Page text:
What is the Meaning of Work? I guess many of us have been raising this question over time. I have just recently celebrated my 20th anniversary of working, yet the true meaning of work can be sometimes difficult to grasp. For sure, Work is a foundational element in the lives of every individual. For many, it is the defining element of one’s life. In Work, we see the connector between individual passions and ambitions, personal realisation, economic prosperity and sometimes higher aspirations. Yet we also connect the concept of Work to exploitation, fatigue, demotivation, poverty and fight for survival. The search for better working conditions is probably the single most crucial push for Human Migrations in the last century.
Work is also the main connecting point between Individuals and Organisations, which is why the concept of Work itself is attracting my interest in recent time. I have already written a few months ago a long article about the necessity to Reinvent Work as a concept, and I have concentrated there on a few facts that today, affect the perception of Work and its Value.
Since that post, however, I have continued my investigation around the concept of the Intentional Organisation. I am more and more convinced that real advancement in organisation design and performance can only come from the realisation of the Flows of Meaning of Work and Meaning of Value that each organisation triggers, in most cases unconsciously.
With this research effort, I will concentrate on the right side of the scheme in figure one, trying to explore the exchange of Worth and Significance that the Meaning of Work carries. We will also learn that it is not possible to identify one “best” meaning of Work, as this relates to the specific relationship between organisations and workers. An element that is immediately visible when we think at the ties that non-profit organisations can establish with volunteers: the meaning of Work there is different than the that of a traditional employment setting. I plan to do a similar investigation in the future on the sense of Value.
Merely accepting the General Accepted Meaning of Work is misleading, especially because, as we will see, we are at a cleavage point between two particular Discourses of Work. Investigating Work is, however, a daunting task. A lot of what has been written on the topic over the last century belongs to a specific discourse. Work is often seen as the currency of social class warfare. Trying to evade from that perspective is not easy, and although a lot has been researched on the topic, still there is not a holistic view of the concept of Work that would satisfy me.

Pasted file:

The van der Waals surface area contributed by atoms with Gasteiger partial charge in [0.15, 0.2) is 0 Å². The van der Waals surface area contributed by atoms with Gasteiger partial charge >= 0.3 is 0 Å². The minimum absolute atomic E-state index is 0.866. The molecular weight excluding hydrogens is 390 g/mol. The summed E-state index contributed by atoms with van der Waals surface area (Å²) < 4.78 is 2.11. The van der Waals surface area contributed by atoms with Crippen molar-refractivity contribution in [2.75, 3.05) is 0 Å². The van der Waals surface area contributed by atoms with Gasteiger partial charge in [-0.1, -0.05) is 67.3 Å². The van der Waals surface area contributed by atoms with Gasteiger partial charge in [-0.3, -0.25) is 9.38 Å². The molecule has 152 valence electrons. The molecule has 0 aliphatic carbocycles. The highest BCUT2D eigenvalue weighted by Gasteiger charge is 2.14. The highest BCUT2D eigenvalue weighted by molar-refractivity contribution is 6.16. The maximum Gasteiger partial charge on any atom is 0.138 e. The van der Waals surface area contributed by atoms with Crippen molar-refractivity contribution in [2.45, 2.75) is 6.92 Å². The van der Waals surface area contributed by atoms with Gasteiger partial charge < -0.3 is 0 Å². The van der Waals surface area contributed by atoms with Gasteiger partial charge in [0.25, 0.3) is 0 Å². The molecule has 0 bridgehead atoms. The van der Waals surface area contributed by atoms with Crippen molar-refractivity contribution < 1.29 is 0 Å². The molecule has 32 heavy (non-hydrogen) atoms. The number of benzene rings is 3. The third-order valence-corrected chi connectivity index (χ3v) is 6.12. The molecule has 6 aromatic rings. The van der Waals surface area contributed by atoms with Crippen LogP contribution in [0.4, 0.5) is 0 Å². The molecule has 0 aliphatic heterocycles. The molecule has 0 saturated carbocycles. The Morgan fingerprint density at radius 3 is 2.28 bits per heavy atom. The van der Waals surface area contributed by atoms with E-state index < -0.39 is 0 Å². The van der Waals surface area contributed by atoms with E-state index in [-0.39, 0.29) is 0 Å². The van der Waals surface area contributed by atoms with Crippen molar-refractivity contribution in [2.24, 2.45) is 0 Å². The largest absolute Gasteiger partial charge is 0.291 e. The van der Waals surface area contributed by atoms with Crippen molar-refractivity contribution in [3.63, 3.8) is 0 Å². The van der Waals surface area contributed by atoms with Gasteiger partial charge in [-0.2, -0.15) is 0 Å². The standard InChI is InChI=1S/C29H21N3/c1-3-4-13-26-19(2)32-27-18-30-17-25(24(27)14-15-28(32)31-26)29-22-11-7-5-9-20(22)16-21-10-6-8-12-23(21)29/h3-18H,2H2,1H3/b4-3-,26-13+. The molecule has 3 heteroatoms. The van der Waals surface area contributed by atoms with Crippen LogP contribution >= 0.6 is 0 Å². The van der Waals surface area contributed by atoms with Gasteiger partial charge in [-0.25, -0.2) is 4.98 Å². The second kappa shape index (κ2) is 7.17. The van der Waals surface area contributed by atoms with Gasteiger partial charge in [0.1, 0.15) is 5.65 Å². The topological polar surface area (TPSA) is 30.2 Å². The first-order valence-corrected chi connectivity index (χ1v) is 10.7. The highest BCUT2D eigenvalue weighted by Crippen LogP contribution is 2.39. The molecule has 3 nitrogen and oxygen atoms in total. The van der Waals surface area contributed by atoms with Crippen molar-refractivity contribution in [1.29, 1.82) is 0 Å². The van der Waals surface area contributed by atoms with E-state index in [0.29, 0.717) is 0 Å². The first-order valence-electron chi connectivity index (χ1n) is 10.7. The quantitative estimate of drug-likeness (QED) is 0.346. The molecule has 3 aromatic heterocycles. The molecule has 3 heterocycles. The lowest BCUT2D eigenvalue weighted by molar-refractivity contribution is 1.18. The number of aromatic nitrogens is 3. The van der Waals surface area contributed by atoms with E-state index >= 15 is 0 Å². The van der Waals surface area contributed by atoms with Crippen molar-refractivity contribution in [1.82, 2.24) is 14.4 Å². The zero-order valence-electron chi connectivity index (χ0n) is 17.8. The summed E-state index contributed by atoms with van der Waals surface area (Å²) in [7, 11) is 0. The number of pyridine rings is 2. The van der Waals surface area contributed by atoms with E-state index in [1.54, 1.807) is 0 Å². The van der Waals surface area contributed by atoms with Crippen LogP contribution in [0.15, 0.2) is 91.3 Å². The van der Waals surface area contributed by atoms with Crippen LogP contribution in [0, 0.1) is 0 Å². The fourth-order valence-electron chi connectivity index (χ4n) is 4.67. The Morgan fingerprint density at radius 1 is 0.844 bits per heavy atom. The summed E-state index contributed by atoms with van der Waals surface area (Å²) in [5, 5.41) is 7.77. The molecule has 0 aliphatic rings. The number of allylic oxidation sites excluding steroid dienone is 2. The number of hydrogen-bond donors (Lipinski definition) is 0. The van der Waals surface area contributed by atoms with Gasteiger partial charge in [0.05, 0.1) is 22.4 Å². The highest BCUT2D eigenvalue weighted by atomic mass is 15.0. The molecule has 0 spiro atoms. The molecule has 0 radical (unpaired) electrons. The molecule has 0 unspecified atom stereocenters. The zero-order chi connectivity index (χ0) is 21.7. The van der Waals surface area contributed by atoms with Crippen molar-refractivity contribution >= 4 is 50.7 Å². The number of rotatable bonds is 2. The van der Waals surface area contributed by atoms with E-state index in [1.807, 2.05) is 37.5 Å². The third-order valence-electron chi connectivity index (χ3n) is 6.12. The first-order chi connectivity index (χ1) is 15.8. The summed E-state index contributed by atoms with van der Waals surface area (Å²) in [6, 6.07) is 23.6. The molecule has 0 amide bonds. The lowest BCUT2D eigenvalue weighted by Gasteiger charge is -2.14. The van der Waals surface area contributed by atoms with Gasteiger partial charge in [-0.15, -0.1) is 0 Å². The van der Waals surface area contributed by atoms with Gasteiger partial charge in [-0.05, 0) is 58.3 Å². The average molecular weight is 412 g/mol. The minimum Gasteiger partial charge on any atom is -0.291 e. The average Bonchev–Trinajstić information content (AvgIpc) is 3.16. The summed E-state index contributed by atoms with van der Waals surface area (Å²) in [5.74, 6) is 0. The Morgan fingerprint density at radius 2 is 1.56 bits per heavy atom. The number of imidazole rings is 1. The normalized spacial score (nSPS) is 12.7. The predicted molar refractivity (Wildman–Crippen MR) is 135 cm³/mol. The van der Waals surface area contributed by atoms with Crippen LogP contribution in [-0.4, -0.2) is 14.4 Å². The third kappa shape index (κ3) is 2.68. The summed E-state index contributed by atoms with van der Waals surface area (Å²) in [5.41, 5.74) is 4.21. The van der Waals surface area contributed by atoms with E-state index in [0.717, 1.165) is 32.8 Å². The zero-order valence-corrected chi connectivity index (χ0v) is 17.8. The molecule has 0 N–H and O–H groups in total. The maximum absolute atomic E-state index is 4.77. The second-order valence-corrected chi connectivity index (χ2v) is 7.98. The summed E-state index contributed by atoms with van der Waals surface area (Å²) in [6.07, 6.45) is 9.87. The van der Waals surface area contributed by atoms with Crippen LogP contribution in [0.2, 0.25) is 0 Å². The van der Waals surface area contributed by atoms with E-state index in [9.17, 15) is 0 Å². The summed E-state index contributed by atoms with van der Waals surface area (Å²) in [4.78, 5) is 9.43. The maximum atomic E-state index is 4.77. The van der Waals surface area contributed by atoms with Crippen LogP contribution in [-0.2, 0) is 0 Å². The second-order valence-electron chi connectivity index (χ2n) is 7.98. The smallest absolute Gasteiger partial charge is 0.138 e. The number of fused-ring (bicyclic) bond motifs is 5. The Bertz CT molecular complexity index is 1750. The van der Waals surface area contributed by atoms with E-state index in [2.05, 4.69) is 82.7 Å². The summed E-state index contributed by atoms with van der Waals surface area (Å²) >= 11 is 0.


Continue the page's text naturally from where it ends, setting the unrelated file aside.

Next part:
I guess many of you would share some of these questions. I will try to answer at least some of these if you have the patience to read the results of this research.
Work can be defined in multiple ways, and browsing through any dictionary will find different angles on the same topic, together with its nearest synonym: Labour. Let’s see a couple of them.
First of all, Work can be seen as an intentional activity people perform to support themselves, others, or the needs and wants of a wider community. This definition is useful, as it looks at the intentionality of this activity, as well as the objective of supporting ones’ lifestyle. Another view comes from the field of classic economics, whereby Labour is seen as the human activity that contributes (along with other factors of production) towards the goods and services within an economy.
Both definitions are, however, restrictive. The word Work, and similar words in all other languages (lavoro in Italian, travail in French, Arbeit in German, trabajo in Spanish and so on), often refer to many different meanings (I am excluding the concept of Work in physics):
There are probably few words that are so rich of a differentiated set of meanings. Somehow this richness reflects also the different types of Work, and the various individual and social experiences that Work has exerted over history. I will be dedicating a first consistent part of this investigation on the changing meaning of Work across human’s history, as well as at the different discourses that Work has been associated with.
I’m here introducing the concept of Generally Accepted Meaning. The idea is based on the concept of General Accepted Principles, that, for example, is applied for Accounting. These are not scientifically demonstrated principles, or elements that are thoroughly mandated by law, but rather several shared norms that have developed over time through application. Often these standards are enforced in their application by a body like the FASB in the case of accounting principles.
With this expression, I want to underline the fact that rarely this “shared meaning” is challenged. In modern society, for example, we take for granted that Work is, typically, part of a contractual relationship between an employer and an employee. This construct, however, is, historically, pretty recent.
By merely accepting this construct without interrogating on the nature of Work, means that organisations are often losing the potential to establish priority in defining new chains of Worth and Significance. A part of the so-called new economy has tried to challenge some of this structure, for example with the expanding reality of gig workers. But we often try to understand the unknown, by using dimensions of the past.
The topic of the Meaning of Work is too complex and multifaceted to fit just one article. I have therefore decided to split this essay over several items, that I will (hopefully) publish on a weekly frequency.
As usual, this is very much a work in progress, so I will particularly welcome any idea, suggestion and feedback you might have. Please use the Comments form here or after each article to provide your inputs, or get back in touch with me.
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